A ‘New Normal’?
As I sat down to start to write this ‘piece’ for ‘Littleport Life, I suddenly realised that I am writing at the start of October, but you may not read this until December. Now, if I were writing last year, in October 2019, this would be no problem; but I am writing now, in the Year of the Global Pandemic! Last year, I would have been sure that the magazine would be produced just as usual; but – in this year – it could be that the magazine will not be published at all. In this time of great uncertainty I cannot know.
So I sat down and tried to think clearly about risk and uncertainty attached to the printing and publication of this magazine. What could happen in our country and in our world; and what it could mean for the people of Littleport and the magazine and… Over the last months, we have all discovered, at least in part, how to make decisions in the midst of a changing world.
I know that, in these last months, I have learned that many things I had always thought of being certain (like finding loo-rolls on supermarket shelves) were not really certain at all – likely maybe, but not certain.
This does, of course, bring me back to the original problem – by the time you read this, you will know what happened in the months between October and December. And all I can do is to consider trends and possibilities that I can see emerging now and write about that.
When the full lockdown began to ease, we started to think about what the church could do in these new strange conditions. So, for example, what could we do about ‘Vine Tots’? (That’s the parents and toddlers group that the church has been running for a few years now.)
Monday mornings, for its members, used to be thirty plus children hurtling around the whole of our building; together with a lot of very big toys, a few helpers, stories, games and all the mums and carers enjoying a bit of a break, while they chatted and drank coffee.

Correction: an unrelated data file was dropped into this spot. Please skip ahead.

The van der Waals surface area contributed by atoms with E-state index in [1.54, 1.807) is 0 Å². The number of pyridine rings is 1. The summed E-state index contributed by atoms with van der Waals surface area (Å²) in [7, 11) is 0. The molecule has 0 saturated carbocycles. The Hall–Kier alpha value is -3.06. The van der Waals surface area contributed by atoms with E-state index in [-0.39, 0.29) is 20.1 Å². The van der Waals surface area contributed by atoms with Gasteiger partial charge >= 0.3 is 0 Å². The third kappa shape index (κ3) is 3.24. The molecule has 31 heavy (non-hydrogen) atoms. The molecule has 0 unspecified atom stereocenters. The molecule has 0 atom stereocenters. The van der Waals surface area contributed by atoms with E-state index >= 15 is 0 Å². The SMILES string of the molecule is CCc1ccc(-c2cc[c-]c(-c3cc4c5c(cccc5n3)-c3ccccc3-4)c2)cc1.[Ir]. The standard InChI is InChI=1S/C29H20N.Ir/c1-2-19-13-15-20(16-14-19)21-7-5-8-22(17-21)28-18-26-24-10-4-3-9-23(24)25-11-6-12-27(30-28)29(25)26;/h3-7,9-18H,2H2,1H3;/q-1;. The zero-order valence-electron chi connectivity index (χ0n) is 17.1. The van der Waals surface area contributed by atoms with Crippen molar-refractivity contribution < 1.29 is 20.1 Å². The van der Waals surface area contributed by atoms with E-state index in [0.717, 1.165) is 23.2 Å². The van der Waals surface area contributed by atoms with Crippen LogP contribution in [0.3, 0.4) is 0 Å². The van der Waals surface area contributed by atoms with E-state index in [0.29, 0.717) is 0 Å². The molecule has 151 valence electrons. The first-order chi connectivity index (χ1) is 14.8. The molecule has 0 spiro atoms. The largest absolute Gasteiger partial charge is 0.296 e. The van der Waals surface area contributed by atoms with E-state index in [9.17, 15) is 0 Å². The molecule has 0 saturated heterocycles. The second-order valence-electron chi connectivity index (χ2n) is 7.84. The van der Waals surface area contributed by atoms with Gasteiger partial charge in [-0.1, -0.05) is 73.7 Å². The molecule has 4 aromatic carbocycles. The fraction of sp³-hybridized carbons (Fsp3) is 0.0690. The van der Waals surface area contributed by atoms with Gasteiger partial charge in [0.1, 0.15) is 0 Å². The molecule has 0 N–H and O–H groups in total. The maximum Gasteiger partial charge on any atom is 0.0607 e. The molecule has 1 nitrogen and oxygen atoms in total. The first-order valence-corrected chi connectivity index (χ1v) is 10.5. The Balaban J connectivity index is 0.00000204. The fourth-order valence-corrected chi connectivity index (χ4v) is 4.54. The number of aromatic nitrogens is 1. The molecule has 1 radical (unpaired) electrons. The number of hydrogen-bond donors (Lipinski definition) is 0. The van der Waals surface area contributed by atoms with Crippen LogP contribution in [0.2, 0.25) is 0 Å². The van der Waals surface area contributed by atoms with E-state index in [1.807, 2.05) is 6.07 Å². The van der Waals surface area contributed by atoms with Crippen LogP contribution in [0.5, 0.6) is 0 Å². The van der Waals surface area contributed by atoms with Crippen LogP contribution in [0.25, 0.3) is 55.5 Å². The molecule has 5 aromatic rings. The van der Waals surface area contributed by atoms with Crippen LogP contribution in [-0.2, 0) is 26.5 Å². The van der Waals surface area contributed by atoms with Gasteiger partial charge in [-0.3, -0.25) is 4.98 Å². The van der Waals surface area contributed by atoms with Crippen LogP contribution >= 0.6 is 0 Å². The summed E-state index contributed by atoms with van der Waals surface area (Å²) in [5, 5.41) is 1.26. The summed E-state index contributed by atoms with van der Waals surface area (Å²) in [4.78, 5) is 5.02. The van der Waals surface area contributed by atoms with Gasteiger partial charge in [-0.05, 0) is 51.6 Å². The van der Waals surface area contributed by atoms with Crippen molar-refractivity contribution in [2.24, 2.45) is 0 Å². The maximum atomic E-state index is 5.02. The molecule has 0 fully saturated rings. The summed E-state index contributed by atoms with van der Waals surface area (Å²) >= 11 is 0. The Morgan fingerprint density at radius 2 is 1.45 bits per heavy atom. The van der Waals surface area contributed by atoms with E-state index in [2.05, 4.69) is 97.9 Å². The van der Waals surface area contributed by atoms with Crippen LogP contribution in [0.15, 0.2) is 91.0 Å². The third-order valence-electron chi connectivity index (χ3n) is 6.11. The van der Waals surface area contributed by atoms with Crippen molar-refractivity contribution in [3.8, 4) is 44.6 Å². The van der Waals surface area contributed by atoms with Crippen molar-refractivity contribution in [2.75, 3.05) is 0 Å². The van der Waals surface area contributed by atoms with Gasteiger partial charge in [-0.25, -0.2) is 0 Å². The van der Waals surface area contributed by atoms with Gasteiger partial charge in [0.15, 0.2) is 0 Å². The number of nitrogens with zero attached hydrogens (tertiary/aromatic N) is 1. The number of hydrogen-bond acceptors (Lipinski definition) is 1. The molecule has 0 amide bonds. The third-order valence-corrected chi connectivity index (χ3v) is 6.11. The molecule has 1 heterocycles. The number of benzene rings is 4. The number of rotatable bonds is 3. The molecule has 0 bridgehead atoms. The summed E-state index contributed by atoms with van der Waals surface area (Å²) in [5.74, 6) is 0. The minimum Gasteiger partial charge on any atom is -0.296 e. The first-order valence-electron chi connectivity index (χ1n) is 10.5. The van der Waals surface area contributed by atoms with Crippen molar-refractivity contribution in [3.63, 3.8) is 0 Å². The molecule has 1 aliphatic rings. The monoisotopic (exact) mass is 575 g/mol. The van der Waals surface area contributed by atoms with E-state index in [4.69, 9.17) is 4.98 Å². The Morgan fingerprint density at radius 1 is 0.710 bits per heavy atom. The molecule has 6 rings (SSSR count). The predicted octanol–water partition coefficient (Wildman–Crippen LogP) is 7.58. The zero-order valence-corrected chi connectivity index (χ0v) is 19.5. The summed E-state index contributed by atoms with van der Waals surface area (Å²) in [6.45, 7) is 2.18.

Well, of course, all that just isn’t possible in our current circumstances. How do you keep toddlers socially distanced?
Some of you may know how Vine Tots is now functioning. Like a lot of other activities, it has found a temporary home on our YouTube channel. It is not, of course, the same as it was. The children can have as much fun and input as before. The mums and carers have to do a bit more; and everyone has a lot less space. But, overall, much of what used to be achieved is still there to be enjoyed.
A lot of churches, all over the country, have moved some of their activities online. On a Sunday morning, in the comfort of your own home, you can join in with Sunday services of many different kinds. You can visit the Ark (in Isleham), for example; you can enjoy their new building, hum along to the songs and listen to the sermon. And there are many more and all of them are different and warm hearted.
Many people, like me, are using the phone far more than they used to; speaking to people that they may not, for this season, visit in person. Some of my friends are vulnerable to this disease and therefore I ‘visit’ to talk but not to endanger.
I have also noticed that, with people I can still visit in person, I am more careful to make sure that I do ‘drop by’ and spend time with them and, if possible do things together – at a distance of course.
So I can see that we are all adapting, not to a new normal, but to a new way of thinking. I think that many of us will come out of all this, with a fresh approach to ideas, plans and people.
And I pray that all of us will find, as a result of this disease, a better understanding of what – or Who – is really certain. The God who made the universe and made mankind to live in it, He does not change, He is certain and sure, and He cares for us all.